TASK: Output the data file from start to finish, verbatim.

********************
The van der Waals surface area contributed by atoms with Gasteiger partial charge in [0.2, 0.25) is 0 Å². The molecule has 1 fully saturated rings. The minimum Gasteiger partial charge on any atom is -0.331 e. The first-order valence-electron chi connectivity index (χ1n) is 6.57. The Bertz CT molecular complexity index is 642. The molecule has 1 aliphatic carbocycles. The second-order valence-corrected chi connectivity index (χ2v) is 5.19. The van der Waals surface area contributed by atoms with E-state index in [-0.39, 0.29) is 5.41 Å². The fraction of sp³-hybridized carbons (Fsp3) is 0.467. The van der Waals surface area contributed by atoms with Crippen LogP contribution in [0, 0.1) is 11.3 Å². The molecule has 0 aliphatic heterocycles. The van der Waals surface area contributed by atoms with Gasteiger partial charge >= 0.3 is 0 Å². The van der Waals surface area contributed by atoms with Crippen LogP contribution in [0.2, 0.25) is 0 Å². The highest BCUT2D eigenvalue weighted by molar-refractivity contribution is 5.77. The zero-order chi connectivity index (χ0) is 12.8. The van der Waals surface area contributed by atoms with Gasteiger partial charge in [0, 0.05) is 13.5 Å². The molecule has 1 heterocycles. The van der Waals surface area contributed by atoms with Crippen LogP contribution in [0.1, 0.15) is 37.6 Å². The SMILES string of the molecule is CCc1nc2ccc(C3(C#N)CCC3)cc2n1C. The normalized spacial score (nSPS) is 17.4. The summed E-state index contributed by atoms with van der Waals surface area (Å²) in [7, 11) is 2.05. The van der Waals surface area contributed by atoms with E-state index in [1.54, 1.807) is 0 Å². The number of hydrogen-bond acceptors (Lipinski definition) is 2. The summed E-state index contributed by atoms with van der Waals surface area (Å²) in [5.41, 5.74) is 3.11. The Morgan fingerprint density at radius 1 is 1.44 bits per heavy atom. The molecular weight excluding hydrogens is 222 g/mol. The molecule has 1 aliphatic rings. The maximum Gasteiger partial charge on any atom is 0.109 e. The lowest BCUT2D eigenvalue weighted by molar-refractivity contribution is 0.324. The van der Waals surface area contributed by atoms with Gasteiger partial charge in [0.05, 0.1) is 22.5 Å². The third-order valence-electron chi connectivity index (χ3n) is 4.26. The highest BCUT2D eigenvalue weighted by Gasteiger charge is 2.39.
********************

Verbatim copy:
The van der Waals surface area contributed by atoms with Gasteiger partial charge in [0.2, 0.25) is 0 Å². The molecule has 1 fully saturated rings. The minimum Gasteiger partial charge on any atom is -0.331 e. The first-order valence-electron chi connectivity index (χ1n) is 6.57. The Bertz CT molecular complexity index is 642. The molecule has 1 aliphatic carbocycles. The second-order valence-corrected chi connectivity index (χ2v) is 5.19. The van der Waals surface area contributed by atoms with E-state index in [-0.39, 0.29) is 5.41 Å². The fraction of sp³-hybridized carbons (Fsp3) is 0.467. The van der Waals surface area contributed by atoms with Crippen LogP contribution in [0, 0.1) is 11.3 Å². The molecule has 0 aliphatic heterocycles. The van der Waals surface area contributed by atoms with Gasteiger partial charge >= 0.3 is 0 Å². The van der Waals surface area contributed by atoms with Crippen LogP contribution in [0.2, 0.25) is 0 Å². The highest BCUT2D eigenvalue weighted by molar-refractivity contribution is 5.77. The zero-order chi connectivity index (χ0) is 12.8. The van der Waals surface area contributed by atoms with Gasteiger partial charge in [0, 0.05) is 13.5 Å². The molecule has 1 heterocycles. The van der Waals surface area contributed by atoms with Crippen LogP contribution in [0.1, 0.15) is 37.6 Å². The SMILES string of the molecule is CCc1nc2ccc(C3(C#N)CCC3)cc2n1C. The normalized spacial score (nSPS) is 17.4. The summed E-state index contributed by atoms with van der Waals surface area (Å²) in [7, 11) is 2.05. The van der Waals surface area contributed by atoms with E-state index in [1.54, 1.807) is 0 Å². The number of hydrogen-bond acceptors (Lipinski definition) is 2. The summed E-state index contributed by atoms with van der Waals surface area (Å²) in [5.41, 5.74) is 3.11. The Morgan fingerprint density at radius 1 is 1.44 bits per heavy atom. The molecular weight excluding hydrogens is 222 g/mol. The molecule has 1 aliphatic rings. The maximum Gasteiger partial charge on any atom is 0.109 e. The lowest BCUT2D eigenvalue weighted by molar-refractivity contribution is 0.324. The van der Waals surface area contributed by atoms with Gasteiger partial charge in [0.05, 0.1) is 22.5 Å². The third-order valence-electron chi connectivity index (χ3n) is 4.26. The highest BCUT2D eigenvalue weighted by Gasteiger charge is 2.39.